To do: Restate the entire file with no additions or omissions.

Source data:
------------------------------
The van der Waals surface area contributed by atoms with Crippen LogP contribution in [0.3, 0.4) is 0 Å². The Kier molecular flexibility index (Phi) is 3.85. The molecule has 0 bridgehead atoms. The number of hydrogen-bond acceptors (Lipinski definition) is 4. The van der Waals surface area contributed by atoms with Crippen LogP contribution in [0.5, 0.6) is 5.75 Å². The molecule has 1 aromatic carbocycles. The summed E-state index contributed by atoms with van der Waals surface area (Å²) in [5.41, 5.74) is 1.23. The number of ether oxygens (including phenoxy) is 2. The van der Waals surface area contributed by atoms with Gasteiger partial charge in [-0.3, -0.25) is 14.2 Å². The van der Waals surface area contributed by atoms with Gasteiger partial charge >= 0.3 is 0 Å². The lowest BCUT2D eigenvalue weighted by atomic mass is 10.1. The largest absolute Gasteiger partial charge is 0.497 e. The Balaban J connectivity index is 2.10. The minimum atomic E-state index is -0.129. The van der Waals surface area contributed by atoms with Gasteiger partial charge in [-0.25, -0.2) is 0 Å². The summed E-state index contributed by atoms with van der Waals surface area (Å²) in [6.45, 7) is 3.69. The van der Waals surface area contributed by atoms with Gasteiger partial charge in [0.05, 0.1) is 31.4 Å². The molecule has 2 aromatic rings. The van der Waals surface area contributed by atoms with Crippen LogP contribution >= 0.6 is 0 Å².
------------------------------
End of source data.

The van der Waals surface area contributed by atoms with Crippen LogP contribution in [0.3, 0.4) is 0 Å². The Kier molecular flexibility index (Phi) is 3.85. The molecule has 0 bridgehead atoms. The number of hydrogen-bond acceptors (Lipinski definition) is 4. The van der Waals surface area contributed by atoms with Crippen LogP contribution in [0.5, 0.6) is 5.75 Å². The molecule has 1 aromatic carbocycles. The summed E-state index contributed by atoms with van der Waals surface area (Å²) in [5.41, 5.74) is 1.23. The number of ether oxygens (including phenoxy) is 2. The van der Waals surface area contributed by atoms with Gasteiger partial charge in [-0.3, -0.25) is 14.2 Å². The van der Waals surface area contributed by atoms with Gasteiger partial charge >= 0.3 is 0 Å². The lowest BCUT2D eigenvalue weighted by atomic mass is 10.1. The largest absolute Gasteiger partial charge is 0.497 e. The Balaban J connectivity index is 2.10. The minimum atomic E-state index is -0.129. The van der Waals surface area contributed by atoms with Gasteiger partial charge in [-0.25, -0.2) is 0 Å². The summed E-state index contributed by atoms with van der Waals surface area (Å²) in [6.45, 7) is 3.69. The van der Waals surface area contributed by atoms with Gasteiger partial charge in [0.05, 0.1) is 31.4 Å². The molecule has 2 aromatic rings. The van der Waals surface area contributed by atoms with Crippen LogP contribution >= 0.6 is 0 Å².